A new U.S. Census Bureau report finds many states, including New Jersey, saw a decrease in poverty rates between 2014 and 2015.

The data indicates 972,903 New Jersey residents were living below the poverty line in 2014, which was 11.1 percent of the population, but last year the number dropped slightly, to 946,114, or 10.8 percent of the population.

Not everyone is cheering the report, however.

De Miller, president of Legal Services of New Jersey, believes while the trend that poverty is decreasing is positive, the methodology used in the report is misleading.

“It’s not portraying a true picture of deprivation, and therefore poverty in New Jersey,” he said.

The Census Bureau report sets a baseline for poverty for a family of four at a household income of $24,250, which can be unrealistic in high-cost New Jersey.

“Anybody who stops and thinks a minute about their own budgets and what they spend knows how terribly impossible that is,” he said.

Miller said Legal Services of New Jersey’s Poverty Research Institute has done several studies about the real cost of living in New Jersey.

He explained those studies found a family of four would need at least $64,000 annually to not be facing deprivation in some major areas of living, “which include housing and food and child care for work an healthcare.”

Miller added if this is the case, “we’re then talking about a huge portion of New Jersey’s population, really around 30 percent of New Jersey’s population. It’s absolutely staggering.”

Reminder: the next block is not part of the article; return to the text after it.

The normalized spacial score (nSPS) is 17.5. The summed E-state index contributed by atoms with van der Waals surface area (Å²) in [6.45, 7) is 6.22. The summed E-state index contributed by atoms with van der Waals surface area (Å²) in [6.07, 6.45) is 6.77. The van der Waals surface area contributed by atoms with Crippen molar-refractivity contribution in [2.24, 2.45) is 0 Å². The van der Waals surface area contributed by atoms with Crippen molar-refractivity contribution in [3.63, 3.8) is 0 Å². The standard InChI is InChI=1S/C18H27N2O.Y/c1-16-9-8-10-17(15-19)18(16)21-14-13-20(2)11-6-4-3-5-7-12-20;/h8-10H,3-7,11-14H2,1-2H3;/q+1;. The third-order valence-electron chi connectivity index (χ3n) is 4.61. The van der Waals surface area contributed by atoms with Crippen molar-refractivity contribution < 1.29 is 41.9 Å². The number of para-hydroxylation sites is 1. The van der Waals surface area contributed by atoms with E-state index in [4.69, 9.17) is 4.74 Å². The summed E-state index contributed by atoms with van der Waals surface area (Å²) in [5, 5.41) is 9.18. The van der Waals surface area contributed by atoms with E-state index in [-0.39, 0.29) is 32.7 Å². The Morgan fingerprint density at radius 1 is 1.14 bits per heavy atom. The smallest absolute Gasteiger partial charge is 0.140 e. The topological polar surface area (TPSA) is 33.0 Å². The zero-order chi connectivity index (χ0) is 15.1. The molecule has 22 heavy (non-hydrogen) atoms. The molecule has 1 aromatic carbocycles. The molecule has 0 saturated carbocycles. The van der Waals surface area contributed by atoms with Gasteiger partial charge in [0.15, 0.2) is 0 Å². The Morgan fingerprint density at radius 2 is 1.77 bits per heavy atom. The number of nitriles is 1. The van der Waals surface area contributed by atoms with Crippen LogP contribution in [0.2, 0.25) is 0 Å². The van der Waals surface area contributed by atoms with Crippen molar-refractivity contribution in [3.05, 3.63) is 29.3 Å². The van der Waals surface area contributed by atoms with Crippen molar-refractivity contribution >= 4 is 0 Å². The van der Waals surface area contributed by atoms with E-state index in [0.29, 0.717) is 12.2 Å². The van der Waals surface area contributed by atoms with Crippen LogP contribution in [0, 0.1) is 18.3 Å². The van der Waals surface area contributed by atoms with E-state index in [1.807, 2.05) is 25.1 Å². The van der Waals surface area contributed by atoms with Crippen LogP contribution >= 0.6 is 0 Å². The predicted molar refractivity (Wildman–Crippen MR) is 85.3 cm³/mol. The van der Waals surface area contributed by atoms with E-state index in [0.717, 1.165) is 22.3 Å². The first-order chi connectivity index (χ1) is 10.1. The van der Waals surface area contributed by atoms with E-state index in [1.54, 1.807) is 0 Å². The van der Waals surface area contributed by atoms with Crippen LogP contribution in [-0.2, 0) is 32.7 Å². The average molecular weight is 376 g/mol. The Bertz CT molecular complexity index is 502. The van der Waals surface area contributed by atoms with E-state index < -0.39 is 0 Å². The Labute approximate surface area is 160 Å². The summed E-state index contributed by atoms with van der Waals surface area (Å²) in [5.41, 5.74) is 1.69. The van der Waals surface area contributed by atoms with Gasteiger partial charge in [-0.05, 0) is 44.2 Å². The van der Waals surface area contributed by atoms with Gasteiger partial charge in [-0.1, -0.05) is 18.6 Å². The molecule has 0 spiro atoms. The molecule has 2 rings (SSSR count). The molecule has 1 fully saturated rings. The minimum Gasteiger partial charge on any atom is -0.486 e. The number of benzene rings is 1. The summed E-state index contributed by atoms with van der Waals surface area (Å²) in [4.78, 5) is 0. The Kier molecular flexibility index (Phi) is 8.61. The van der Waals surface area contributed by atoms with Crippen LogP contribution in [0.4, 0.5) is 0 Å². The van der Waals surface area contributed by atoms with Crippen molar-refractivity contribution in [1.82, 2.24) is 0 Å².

He noted while the report indicates the poverty rate in Jersey moved down from 11.1 to 10.8 percent last year, it does not include the fact that “in 2007, right before the Great Recession, we had a poverty rate of 8.6 percent.”

He suggested what the state needs to do to change this situation.

“I think it’s a conversation we need to be having,” he said. “It’s not the fault of a president, a governor, or any state administration. The causes are many, but the responsibility to address it is really a responsibility that falls on all of us.”

Miller added for many Garden State residents, poverty is an unfortunate reality they face every day.

“If you walk with your eyes open through the cities of New Jersey, you can’t mistake what’s going on,” he said.

“They may not put food on the table one meal a week or two meals a week, or they may be cutting corners somewhere else or they may be three or four months behind in the rent. That’s what’s going on,” he said.

The Census Bureau report finds between 2014 and 2015:

— Poverty rates declined in 23 states, and no state saw a poverty rate increase.

— Poverty rates in 2015 ranged from a low of 8.2 percent in New Hampshire to a high of 22.0 percent in Mississippi.

— Some of the highest poverty rates were found in Alabama, Arkansas, Kentucky, Louisiana, Mississippi and New Mexico.

—Some of the lowest poverty rates were found in Alaska, Connecticut, Hawaii, Maryland, Minnesota, New Hampshire, Vermont and New Jersey.

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